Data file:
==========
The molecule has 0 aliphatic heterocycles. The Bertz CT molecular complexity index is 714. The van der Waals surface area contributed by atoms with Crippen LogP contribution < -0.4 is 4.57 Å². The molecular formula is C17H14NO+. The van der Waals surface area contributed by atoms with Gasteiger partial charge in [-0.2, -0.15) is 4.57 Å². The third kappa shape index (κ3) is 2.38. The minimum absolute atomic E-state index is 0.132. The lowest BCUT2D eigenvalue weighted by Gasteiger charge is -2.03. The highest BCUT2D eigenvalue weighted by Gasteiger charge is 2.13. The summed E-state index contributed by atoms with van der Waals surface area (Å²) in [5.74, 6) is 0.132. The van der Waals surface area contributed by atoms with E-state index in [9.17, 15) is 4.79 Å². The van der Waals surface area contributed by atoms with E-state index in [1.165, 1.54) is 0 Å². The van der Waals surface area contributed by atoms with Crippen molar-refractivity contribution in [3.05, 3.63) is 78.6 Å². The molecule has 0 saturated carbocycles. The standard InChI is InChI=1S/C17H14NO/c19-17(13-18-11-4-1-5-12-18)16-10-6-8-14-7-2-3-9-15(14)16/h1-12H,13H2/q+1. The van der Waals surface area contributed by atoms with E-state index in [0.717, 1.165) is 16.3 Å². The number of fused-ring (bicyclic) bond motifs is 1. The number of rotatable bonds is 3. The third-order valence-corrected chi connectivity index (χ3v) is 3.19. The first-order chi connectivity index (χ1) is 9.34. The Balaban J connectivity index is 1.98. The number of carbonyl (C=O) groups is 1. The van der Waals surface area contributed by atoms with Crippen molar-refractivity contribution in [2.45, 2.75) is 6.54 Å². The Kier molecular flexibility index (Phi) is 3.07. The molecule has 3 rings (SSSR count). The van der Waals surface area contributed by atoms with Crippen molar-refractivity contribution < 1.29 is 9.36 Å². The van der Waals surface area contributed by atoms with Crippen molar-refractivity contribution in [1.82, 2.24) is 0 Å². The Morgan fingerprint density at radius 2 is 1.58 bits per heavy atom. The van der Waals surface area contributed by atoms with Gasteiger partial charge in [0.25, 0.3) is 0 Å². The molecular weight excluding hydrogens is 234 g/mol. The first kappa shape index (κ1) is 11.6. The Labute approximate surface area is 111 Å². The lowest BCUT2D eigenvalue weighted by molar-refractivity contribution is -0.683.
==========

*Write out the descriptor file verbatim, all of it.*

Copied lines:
The molecule has 0 aliphatic heterocycles. The Bertz CT molecular complexity index is 714. The van der Waals surface area contributed by atoms with Crippen LogP contribution < -0.4 is 4.57 Å². The molecular formula is C17H14NO+. The van der Waals surface area contributed by atoms with Gasteiger partial charge in [-0.2, -0.15) is 4.57 Å². The third kappa shape index (κ3) is 2.38. The minimum absolute atomic E-state index is 0.132. The lowest BCUT2D eigenvalue weighted by Gasteiger charge is -2.03. The highest BCUT2D eigenvalue weighted by Gasteiger charge is 2.13. The summed E-state index contributed by atoms with van der Waals surface area (Å²) in [5.74, 6) is 0.132. The van der Waals surface area contributed by atoms with E-state index in [9.17, 15) is 4.79 Å². The van der Waals surface area contributed by atoms with E-state index in [1.165, 1.54) is 0 Å². The van der Waals surface area contributed by atoms with Crippen molar-refractivity contribution in [3.05, 3.63) is 78.6 Å². The molecule has 0 saturated carbocycles. The standard InChI is InChI=1S/C17H14NO/c19-17(13-18-11-4-1-5-12-18)16-10-6-8-14-7-2-3-9-15(14)16/h1-12H,13H2/q+1. The van der Waals surface area contributed by atoms with E-state index in [0.717, 1.165) is 16.3 Å². The number of fused-ring (bicyclic) bond motifs is 1. The number of rotatable bonds is 3. The third-order valence-corrected chi connectivity index (χ3v) is 3.19. The first-order chi connectivity index (χ1) is 9.34. The Balaban J connectivity index is 1.98. The number of carbonyl (C=O) groups is 1. The van der Waals surface area contributed by atoms with Crippen molar-refractivity contribution in [2.45, 2.75) is 6.54 Å². The Kier molecular flexibility index (Phi) is 3.07. The molecule has 3 rings (SSSR count). The van der Waals surface area contributed by atoms with Crippen molar-refractivity contribution < 1.29 is 9.36 Å². The van der Waals surface area contributed by atoms with Crippen molar-refractivity contribution in [1.82, 2.24) is 0 Å². The Morgan fingerprint density at radius 2 is 1.58 bits per heavy atom. The van der Waals surface area contributed by atoms with Gasteiger partial charge in [0.25, 0.3) is 0 Å². The molecular weight excluding hydrogens is 234 g/mol. The first kappa shape index (κ1) is 11.6. The Labute approximate surface area is 111 Å². The lowest BCUT2D eigenvalue weighted by molar-refractivity contribution is -0.683.